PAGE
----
Write well. Write often. Edit wisely.
What would we do without story? Stories of adventure and romance and horror and suspense not only entertain, but they teach us, they open our eyes. They make us feel, expose us to pain, twist our emotions and wring us out in ways we’d never allow friends or family or even our enemies to do.
We read the last page of a book, feeling something, knowing something we hadn’t felt or known 350 pages earlier. We’ve raced through unfamiliar cities and countries, chasing or being chased by spies or killers or angry spouses. Chased by our fears.
Chased by our dreams.
We’ve wept at the chime of bells from a medieval cathedral, fingered the brittle bones of a mummy, perspired under the night air of the tropics.
We know the heat of Tahitian sand under our toes, the grit of blowing Saharan sand in our eyes, the dry clawing of Tombstone dirt in our throats.
We’ve fallen in love. We’ve fallen out of love. We’ve declared ourselves free from love.
We’ve been betrayed by someone dear to us.
We’ve betrayed someone dear to us.
We do in two or three hours—between the covers of a book—what we never imagined doing when rolling out of bed in the morning, when brushing our teeth or feeding the dog.
We plan a heist to steal a fabulous gem. We plan revenge. We plan a murder.
We live without encumbrance, without the strictures of society. We live fervently, sometimes with joy, often with fear.
We live wildly. Boldly. Never safely. We dream big and succeed big.
We fail with the whole world watching.
We are shamed.
We sometimes die.
And it’s all in story, words on a page. Letters strung together to create complex realities out of barren nothing.
Out of nothing.
Story takes us where we can’t safely go in our daily lives, perhaps satisfying our yearning, perhaps stoking it until we can’t resist making our real world mimic the fictional ones in which we play.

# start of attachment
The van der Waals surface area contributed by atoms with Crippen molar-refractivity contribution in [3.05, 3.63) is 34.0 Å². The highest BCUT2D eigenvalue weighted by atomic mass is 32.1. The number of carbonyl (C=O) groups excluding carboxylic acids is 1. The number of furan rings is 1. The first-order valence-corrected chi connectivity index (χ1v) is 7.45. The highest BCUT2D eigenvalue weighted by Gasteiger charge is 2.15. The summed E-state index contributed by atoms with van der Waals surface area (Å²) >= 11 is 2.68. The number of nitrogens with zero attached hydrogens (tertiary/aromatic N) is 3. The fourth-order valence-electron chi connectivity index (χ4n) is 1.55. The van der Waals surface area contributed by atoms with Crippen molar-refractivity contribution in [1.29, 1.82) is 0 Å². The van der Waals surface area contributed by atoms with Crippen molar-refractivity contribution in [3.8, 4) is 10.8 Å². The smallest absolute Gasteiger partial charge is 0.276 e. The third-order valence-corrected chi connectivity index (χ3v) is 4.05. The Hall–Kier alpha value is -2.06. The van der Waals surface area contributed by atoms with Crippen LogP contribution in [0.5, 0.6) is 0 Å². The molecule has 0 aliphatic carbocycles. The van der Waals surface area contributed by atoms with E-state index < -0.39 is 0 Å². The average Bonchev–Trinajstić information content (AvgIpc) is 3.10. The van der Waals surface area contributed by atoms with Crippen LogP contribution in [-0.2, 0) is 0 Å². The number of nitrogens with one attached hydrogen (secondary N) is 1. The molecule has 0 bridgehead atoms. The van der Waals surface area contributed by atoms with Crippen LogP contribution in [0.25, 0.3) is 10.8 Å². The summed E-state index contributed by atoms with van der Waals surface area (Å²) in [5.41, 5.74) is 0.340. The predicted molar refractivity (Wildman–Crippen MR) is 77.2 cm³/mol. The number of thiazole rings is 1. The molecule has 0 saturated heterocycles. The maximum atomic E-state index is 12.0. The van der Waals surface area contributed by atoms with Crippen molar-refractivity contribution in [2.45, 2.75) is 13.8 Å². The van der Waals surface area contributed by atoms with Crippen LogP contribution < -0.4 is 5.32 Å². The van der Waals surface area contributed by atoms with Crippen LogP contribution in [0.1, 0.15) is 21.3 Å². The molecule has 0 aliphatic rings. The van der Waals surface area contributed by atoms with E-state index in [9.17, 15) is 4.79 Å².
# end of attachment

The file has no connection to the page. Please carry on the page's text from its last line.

But wherever we go and whatever we do, whatever we escape from and escape into, story is a power that grabs us. Whether it’s a need in our brains or a desire of the soul, story is necessary, vital, for us to thrive. It’s necessary for our very survival.
Imagination—in the mind, on the screen, between the pages of a book—satisfies our need to explore, to wonder what if. To step beyond what is and into what could be.
How amazing that words—imagined people and imagined events and imagined places—can make us cry. Can inspire us. Can reduce us to whimpering children hiding under the covers, fearful of the unknown.
Story entrances, pulling us away from duty and boredom and the common, introducing us to those who embrace duty to the point of death, those whose lives have never known boredom, those who transcend the common on their way to immortality.
Story gives us hope.
It takes us outside self, far beyond our limited worldview and experiences.
It reaches deep, revealing the strengths within our own spirits.
Story draws us in. Story draws us deep. And story ultimately lets us go.
But story, in all its power, keeps drawing us back.